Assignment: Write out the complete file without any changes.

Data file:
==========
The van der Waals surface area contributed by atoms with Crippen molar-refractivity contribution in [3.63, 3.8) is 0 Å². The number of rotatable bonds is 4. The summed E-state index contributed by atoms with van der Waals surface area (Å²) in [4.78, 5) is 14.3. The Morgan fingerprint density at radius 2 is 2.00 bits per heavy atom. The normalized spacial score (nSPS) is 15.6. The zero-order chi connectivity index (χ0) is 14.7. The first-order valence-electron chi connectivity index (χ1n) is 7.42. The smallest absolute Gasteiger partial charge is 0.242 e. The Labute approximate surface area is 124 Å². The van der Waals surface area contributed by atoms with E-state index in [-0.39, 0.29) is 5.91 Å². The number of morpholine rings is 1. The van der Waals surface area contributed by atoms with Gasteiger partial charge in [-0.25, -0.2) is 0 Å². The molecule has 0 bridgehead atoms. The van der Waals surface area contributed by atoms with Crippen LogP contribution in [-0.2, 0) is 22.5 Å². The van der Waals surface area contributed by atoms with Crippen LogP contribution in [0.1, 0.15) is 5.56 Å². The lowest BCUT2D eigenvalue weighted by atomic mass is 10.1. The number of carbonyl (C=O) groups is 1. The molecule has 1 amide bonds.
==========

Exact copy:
The van der Waals surface area contributed by atoms with Crippen molar-refractivity contribution in [3.63, 3.8) is 0 Å². The number of rotatable bonds is 4. The summed E-state index contributed by atoms with van der Waals surface area (Å²) in [4.78, 5) is 14.3. The Morgan fingerprint density at radius 2 is 2.00 bits per heavy atom. The normalized spacial score (nSPS) is 15.6. The zero-order chi connectivity index (χ0) is 14.7. The first-order valence-electron chi connectivity index (χ1n) is 7.42. The smallest absolute Gasteiger partial charge is 0.242 e. The Labute approximate surface area is 124 Å². The van der Waals surface area contributed by atoms with E-state index in [-0.39, 0.29) is 5.91 Å². The number of morpholine rings is 1. The van der Waals surface area contributed by atoms with Gasteiger partial charge in [-0.25, -0.2) is 0 Å². The molecule has 0 bridgehead atoms. The van der Waals surface area contributed by atoms with Crippen LogP contribution in [-0.2, 0) is 22.5 Å². The van der Waals surface area contributed by atoms with Crippen LogP contribution in [0.1, 0.15) is 5.56 Å². The lowest BCUT2D eigenvalue weighted by atomic mass is 10.1. The number of carbonyl (C=O) groups is 1. The molecule has 1 amide bonds.